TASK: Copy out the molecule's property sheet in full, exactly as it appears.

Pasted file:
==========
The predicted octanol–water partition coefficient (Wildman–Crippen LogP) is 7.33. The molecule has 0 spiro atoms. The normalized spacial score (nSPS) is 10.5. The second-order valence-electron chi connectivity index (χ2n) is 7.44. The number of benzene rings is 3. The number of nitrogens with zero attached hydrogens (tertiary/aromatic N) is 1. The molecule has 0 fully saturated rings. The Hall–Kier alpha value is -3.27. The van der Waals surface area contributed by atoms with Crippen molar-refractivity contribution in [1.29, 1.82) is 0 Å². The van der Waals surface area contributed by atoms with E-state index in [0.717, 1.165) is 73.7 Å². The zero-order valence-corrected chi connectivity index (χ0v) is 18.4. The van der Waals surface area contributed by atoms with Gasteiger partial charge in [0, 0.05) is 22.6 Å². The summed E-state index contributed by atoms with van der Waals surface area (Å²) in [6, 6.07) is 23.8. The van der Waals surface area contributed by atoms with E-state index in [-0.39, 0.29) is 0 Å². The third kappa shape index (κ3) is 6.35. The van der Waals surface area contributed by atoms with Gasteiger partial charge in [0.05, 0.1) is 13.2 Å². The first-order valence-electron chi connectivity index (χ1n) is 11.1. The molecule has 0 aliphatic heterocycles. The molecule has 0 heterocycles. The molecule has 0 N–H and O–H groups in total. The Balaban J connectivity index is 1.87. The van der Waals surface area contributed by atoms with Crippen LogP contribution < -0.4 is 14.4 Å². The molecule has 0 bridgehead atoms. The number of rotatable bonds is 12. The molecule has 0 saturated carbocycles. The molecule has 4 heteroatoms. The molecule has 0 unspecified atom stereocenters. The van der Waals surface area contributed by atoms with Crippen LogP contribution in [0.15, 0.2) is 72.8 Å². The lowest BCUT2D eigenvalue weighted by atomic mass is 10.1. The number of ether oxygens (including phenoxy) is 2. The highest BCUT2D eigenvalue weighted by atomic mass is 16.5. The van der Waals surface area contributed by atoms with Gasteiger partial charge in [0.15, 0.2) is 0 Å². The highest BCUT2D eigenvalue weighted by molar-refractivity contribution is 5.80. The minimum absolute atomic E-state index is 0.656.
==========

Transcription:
The predicted octanol–water partition coefficient (Wildman–Crippen LogP) is 7.33. The molecule has 0 spiro atoms. The normalized spacial score (nSPS) is 10.5. The second-order valence-electron chi connectivity index (χ2n) is 7.44. The number of benzene rings is 3. The number of nitrogens with zero attached hydrogens (tertiary/aromatic N) is 1. The molecule has 0 fully saturated rings. The Hall–Kier alpha value is -3.27. The van der Waals surface area contributed by atoms with Crippen molar-refractivity contribution in [1.29, 1.82) is 0 Å². The van der Waals surface area contributed by atoms with E-state index in [0.717, 1.165) is 73.7 Å². The zero-order valence-corrected chi connectivity index (χ0v) is 18.4. The van der Waals surface area contributed by atoms with Gasteiger partial charge in [0, 0.05) is 22.6 Å². The summed E-state index contributed by atoms with van der Waals surface area (Å²) in [6, 6.07) is 23.8. The van der Waals surface area contributed by atoms with E-state index in [-0.39, 0.29) is 0 Å². The third kappa shape index (κ3) is 6.35. The van der Waals surface area contributed by atoms with Gasteiger partial charge in [0.05, 0.1) is 13.2 Å². The first-order valence-electron chi connectivity index (χ1n) is 11.1. The molecule has 0 aliphatic heterocycles. The molecule has 0 heterocycles. The molecule has 0 N–H and O–H groups in total. The Balaban J connectivity index is 1.87. The van der Waals surface area contributed by atoms with Crippen LogP contribution < -0.4 is 14.4 Å². The molecule has 0 bridgehead atoms. The number of rotatable bonds is 12. The molecule has 0 saturated carbocycles. The molecule has 4 heteroatoms. The molecule has 0 unspecified atom stereocenters. The van der Waals surface area contributed by atoms with Crippen LogP contribution in [0.15, 0.2) is 72.8 Å². The lowest BCUT2D eigenvalue weighted by atomic mass is 10.1. The number of ether oxygens (including phenoxy) is 2. The highest BCUT2D eigenvalue weighted by atomic mass is 16.5. The van der Waals surface area contributed by atoms with Gasteiger partial charge in [0.15, 0.2) is 0 Å². The highest BCUT2D eigenvalue weighted by molar-refractivity contribution is 5.80. The minimum absolute atomic E-state index is 0.656.